(Bloomberg) -- In one of the biggest New York Mafia prosecutions in recent years, the alleged boss of the Colombo crime family and 13 others were indicted Tuesday and face a host of charges including racketeering and extortion.

Reputed Colombo boss Andrew “Mush” Russo, underboss Benjamin “Benji” Castellazzo, consigliere Ralph DiMatteo and Colombo family captain Vincent Ricciardo were among those accused by Brooklyn federal prosecutors of trying to take over a Queens-based labor union and attempting to extort at least $10,000 a month from both the union and its health fund. 

One of the people indicted remains at large. The others are set to be arraigned Tuesday afternoon. Lawyers for Russo and DiMatteo didn’t immediately respond to requests for comment, and a lawyer for Ricciardo couldn’t immediately be identified.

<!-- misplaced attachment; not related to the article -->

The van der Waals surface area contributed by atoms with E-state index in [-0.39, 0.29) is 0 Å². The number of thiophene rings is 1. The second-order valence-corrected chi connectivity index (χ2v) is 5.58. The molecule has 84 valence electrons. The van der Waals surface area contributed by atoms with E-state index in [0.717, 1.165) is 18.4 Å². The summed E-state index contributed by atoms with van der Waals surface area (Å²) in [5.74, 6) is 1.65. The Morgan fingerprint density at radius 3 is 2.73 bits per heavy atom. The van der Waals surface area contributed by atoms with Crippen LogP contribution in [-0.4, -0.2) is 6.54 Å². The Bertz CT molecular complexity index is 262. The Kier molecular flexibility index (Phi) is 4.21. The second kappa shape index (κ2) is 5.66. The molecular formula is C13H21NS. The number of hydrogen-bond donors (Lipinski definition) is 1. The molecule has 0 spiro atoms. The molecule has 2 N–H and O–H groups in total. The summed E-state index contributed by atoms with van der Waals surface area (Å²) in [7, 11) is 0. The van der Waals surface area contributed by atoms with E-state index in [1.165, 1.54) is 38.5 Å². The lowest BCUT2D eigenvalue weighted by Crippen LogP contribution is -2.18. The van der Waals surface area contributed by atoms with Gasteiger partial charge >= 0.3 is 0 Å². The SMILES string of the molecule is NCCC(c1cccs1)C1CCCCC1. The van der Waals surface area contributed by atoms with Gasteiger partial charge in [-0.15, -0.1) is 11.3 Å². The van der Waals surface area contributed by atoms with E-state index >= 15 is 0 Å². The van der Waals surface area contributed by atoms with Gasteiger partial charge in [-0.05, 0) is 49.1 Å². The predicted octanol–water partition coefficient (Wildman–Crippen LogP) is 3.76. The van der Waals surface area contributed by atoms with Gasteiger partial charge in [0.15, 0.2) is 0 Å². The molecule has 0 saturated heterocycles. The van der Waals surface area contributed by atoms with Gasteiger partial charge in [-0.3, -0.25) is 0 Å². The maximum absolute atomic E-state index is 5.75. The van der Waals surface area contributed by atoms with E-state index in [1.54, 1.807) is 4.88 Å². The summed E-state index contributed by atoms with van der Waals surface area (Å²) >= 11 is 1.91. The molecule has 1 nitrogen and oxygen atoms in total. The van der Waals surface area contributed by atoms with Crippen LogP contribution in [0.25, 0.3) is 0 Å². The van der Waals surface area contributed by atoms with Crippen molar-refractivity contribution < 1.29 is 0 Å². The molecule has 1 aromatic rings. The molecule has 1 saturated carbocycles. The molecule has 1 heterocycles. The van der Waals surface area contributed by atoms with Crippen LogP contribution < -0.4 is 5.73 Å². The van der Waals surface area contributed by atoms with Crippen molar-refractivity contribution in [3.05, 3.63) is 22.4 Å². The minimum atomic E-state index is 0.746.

“Mr. Castellazo is innocent of the charges against him will be pleading not guilty at his court appearance later today,” Jennifer Louis-Jeune, a lawyer for the alleged underboss, said in an email Tuesday.

According to prosecutors, Ricciardo repeatedly threatened to kill a senior official at the union if he didn’t acquiesce to the mob’s demands. 

The official “knows I’ll put him in the ground right in front of his wife and kids,” Ricciardo allegedly said in a recorded June 2021 conversation. In May, the mob captain allegedly described the official as being “deadly afraid” to meet him at a restaurant.

“He is afraid but I told him, ‘The restaurant ain’t going to help. If I am going to kill you, you would have been dead already,’” Ricciardo allegedly said.

“The underbelly of the crime families in New York City is alive and well,” Michael Driscoll, assistant director-in-charge at the Federal Bureau of Investigation, said in a statement. “These soldiers, consiglieres, under bosses, and bosses are obviously not students of history, and don’t seem to comprehend that we’re going to catch them.”

New York’s Mafia families have been decimated by a major federal prosecution drive that began in the 1980s and has seen scores of mobsters become cooperating witnesses in the past decades.

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